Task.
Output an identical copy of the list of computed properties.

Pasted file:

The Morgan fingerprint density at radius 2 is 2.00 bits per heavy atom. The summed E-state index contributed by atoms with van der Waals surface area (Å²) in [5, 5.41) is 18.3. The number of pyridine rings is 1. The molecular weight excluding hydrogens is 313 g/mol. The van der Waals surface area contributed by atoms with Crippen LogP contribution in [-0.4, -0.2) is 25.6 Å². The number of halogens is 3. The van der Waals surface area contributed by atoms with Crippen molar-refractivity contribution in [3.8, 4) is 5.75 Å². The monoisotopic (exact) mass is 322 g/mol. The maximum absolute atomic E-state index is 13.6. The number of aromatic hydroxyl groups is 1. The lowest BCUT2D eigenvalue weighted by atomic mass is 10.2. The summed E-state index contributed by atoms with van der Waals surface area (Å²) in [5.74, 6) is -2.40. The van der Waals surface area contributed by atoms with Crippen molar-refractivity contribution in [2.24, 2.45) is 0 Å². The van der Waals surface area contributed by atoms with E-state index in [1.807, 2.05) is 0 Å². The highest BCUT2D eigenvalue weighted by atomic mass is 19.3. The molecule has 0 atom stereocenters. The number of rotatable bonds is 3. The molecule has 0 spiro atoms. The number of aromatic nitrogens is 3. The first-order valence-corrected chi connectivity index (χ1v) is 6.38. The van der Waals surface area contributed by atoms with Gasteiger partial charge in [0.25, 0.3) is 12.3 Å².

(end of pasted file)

The Morgan fingerprint density at radius 2 is 2.00 bits per heavy atom. The summed E-state index contributed by atoms with van der Waals surface area (Å²) in [5, 5.41) is 18.3. The number of pyridine rings is 1. The molecular weight excluding hydrogens is 313 g/mol. The van der Waals surface area contributed by atoms with Crippen LogP contribution in [-0.4, -0.2) is 25.6 Å². The number of halogens is 3. The van der Waals surface area contributed by atoms with Crippen molar-refractivity contribution in [3.8, 4) is 5.75 Å². The monoisotopic (exact) mass is 322 g/mol. The maximum absolute atomic E-state index is 13.6. The number of aromatic hydroxyl groups is 1. The lowest BCUT2D eigenvalue weighted by atomic mass is 10.2. The summed E-state index contributed by atoms with van der Waals surface area (Å²) in [5.74, 6) is -2.40. The van der Waals surface area contributed by atoms with Crippen molar-refractivity contribution in [2.24, 2.45) is 0 Å². The van der Waals surface area contributed by atoms with E-state index in [1.807, 2.05) is 0 Å². The highest BCUT2D eigenvalue weighted by atomic mass is 19.3. The molecule has 0 atom stereocenters. The number of rotatable bonds is 3. The molecule has 0 spiro atoms. The number of aromatic nitrogens is 3. The first-order valence-corrected chi connectivity index (χ1v) is 6.38. The van der Waals surface area contributed by atoms with Gasteiger partial charge in [0.25, 0.3) is 12.3 Å².